Tag Archives | What Our Mothers Taught Us About Gardening and Life

What Our Mothers Taught Us About Gardening and Life

Benjamin Vogt lives in Lincoln, Nebraska where he writes and gardens and garden coaches. He has a little memoir entitled Sleep, Creep, Leap: The First Three Years of a Nebraska Garden, and blogs at The Deep Middle. Visit him at his main website,  bevogt

As a lot of you already know, Ben is an exquisite writer…both his poetry and non-fiction. I’m delighted that he’s participating in this series. Fran Sorin

Did your mother pass down any stories about herself,  family members, neighbors, etc. that have to do with gardening?
My mother loved to visit her grandmother’s home. There she learned to pick and can vegetables, admired morning glories, and swung beneath a large weeping willow. It is then no surprise that some of her favorite plants include morning glories and willows, which she has begun planting in earnest around her new home.

Mom and I at PhD grad (2)

Knowledge of the above certainly wasn’t just handed out. In my family, silence is the norm. Not library silence, but free giving up of information is something that is earned with age and time. But even more so, such stories and knowledge come from my mother connect—with a tough sinew—to a history of childhood abuse and poverty. I’m sure one reason my mother connected so deeply with the plants of my great grandmother’s house must surely be that it was an escape from her stepfather, and a home where she was a second mother to four younger siblings.

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What Our Mothers Taught Us About Gardening & Life

Steve Asbell is a writer, illustrator and photographer based out of Jacksonville, Florida. I’m a big fan of his writing and his love of gardening is inspiring. You can find more about him at his blog, The Rainforest GardenFran Sorin

In Steve’s words:

I’ve only been a gardener for the last three years, but my mother has been preparing me for a lifetime. It was only when she lost the ability to walk and became the proud new owner of a power chair that I planted my first garden. It was meant to be a gift to the woman who taught me to live and celebrate each day, but it was only through her garden that I was finally able to appreciate all of the lessons she’s taught me through life. Gardening was a little difficult for an army brat like me, but the lack of space never kept me from learning. ‘Bloom where you’re planted’ was a common saying among military wives, but for my mother those words stuck and became a mantra that defines and empowers her to this day. She didn’t teach me how to garden in the usual sense but instead gave me gifts much more enduring and profound. My mother taught me how to cultivate my sense of wonder into adulthood and to savor life wherever it can be found. She was teaching me to be a gardener all along.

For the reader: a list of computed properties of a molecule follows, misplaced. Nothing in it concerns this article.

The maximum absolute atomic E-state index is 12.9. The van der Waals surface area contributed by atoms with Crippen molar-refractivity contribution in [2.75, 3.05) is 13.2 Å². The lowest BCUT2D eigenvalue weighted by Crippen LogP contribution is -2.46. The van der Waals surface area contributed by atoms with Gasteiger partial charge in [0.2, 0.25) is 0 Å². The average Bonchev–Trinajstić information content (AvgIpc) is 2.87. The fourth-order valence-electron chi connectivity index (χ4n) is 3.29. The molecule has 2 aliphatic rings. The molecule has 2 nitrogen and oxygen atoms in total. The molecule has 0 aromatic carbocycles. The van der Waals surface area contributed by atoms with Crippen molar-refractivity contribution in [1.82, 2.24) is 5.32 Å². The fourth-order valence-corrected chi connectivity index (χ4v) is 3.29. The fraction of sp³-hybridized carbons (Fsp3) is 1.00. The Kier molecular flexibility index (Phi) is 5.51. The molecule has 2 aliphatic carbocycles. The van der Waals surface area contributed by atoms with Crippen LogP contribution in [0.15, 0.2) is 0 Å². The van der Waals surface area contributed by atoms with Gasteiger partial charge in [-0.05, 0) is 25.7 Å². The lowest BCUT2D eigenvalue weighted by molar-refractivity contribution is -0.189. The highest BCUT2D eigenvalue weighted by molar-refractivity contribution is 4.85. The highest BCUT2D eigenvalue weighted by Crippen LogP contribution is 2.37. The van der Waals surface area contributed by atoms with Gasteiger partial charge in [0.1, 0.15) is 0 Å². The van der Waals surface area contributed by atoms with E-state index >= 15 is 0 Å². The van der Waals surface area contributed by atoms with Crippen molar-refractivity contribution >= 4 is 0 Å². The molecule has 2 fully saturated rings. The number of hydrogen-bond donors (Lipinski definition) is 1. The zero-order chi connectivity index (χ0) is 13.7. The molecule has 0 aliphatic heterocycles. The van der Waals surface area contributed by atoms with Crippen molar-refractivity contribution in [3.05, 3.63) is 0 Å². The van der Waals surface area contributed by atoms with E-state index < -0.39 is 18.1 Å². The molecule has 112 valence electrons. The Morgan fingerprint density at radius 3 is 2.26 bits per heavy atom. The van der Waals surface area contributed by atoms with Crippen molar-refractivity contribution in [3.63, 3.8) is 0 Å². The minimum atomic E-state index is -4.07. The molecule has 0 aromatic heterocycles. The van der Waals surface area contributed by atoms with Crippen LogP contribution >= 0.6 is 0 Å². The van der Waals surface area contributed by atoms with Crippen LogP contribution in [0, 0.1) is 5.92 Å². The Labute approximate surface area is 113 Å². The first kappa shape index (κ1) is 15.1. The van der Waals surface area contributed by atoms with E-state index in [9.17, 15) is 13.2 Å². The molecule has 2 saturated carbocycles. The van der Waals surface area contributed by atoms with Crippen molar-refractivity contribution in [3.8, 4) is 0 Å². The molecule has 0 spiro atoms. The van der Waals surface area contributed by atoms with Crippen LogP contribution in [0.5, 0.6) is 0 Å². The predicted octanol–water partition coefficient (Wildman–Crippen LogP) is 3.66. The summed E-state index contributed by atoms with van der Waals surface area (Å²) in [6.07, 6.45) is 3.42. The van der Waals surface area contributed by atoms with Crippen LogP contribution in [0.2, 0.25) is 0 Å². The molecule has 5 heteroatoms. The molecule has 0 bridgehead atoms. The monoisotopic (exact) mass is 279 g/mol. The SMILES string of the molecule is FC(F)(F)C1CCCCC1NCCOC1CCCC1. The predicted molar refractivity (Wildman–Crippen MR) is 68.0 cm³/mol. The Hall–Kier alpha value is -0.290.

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What Our Mothers Taught Us About Gardening and Life…with Denny Schrock

I was lucky enough to spend time with Denny Schrock a  few years ago on a trip to Holland  for gardening  journalists. I quickly discovered that he is a multi-talented individual filled with curiosity, a plethora of knowledge on a wide variety of subjects, and a gentle and humble soul.

Denny has been with Meredith Publishing for 9 years. He has edited over 30 books and provides garden content for Better Home and Garden’s website and the digital edition of their magazine and has a Doctorate in Horticulture from The University of Minnesota.

He describes himself as a plant nerd with a low-maintenance landscape that features more than 1500 different perennials, trees, and shrubs on his half-acre in suburban Des Moines.

This is Denny’s story about his mother.

About what she taught him in the garden and life.

I hope you enjoy it as much as I have.  Fran Sorin

 Did your mother pass down any stories about herself, family members, neighbors, etc. that have to do with gardening?

My mother wasn’t much of a storyteller. I think it mostly had to do with her busy life, raising 6 children, trying to eke out a living on our farm. Mornings started for her at 6 a.m., when she would wake up the boys to go out and help Dad with morning chores. (He was up at 4:30 or 5:00 to start milking the cows.) The boys would finish the morning chores while Dad left to make the rounds with the school bus. We were the last to be picked up on the route. After school, Mom always had several piano students to give lessons to before evening chores.

Denny’s Mother and  Father

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